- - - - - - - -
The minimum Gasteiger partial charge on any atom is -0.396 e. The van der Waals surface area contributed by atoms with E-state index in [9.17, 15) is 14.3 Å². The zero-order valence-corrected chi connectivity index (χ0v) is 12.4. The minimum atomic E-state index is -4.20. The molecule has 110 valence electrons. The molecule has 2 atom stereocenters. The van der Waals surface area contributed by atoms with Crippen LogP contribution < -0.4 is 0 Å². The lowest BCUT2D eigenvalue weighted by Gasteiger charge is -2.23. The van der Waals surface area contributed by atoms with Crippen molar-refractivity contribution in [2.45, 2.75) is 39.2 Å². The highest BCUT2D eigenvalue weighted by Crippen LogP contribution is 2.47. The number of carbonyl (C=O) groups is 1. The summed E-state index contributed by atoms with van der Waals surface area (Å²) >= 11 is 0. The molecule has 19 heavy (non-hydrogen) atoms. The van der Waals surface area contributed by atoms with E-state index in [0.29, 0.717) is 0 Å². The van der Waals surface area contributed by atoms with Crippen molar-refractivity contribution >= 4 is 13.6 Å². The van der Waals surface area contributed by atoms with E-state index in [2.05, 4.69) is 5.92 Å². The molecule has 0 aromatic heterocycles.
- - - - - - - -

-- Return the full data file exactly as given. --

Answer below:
The minimum Gasteiger partial charge on any atom is -0.396 e. The van der Waals surface area contributed by atoms with E-state index in [9.17, 15) is 14.3 Å². The zero-order valence-corrected chi connectivity index (χ0v) is 12.4. The minimum atomic E-state index is -4.20. The molecule has 110 valence electrons. The molecule has 2 atom stereocenters. The van der Waals surface area contributed by atoms with Crippen LogP contribution < -0.4 is 0 Å². The lowest BCUT2D eigenvalue weighted by Gasteiger charge is -2.23. The van der Waals surface area contributed by atoms with Crippen molar-refractivity contribution in [2.45, 2.75) is 39.2 Å². The highest BCUT2D eigenvalue weighted by Crippen LogP contribution is 2.47. The number of carbonyl (C=O) groups is 1. The summed E-state index contributed by atoms with van der Waals surface area (Å²) >= 11 is 0. The molecule has 19 heavy (non-hydrogen) atoms. The van der Waals surface area contributed by atoms with E-state index in [0.29, 0.717) is 0 Å². The van der Waals surface area contributed by atoms with Crippen molar-refractivity contribution >= 4 is 13.6 Å². The van der Waals surface area contributed by atoms with E-state index in [2.05, 4.69) is 5.92 Å². The molecule has 0 aromatic heterocycles.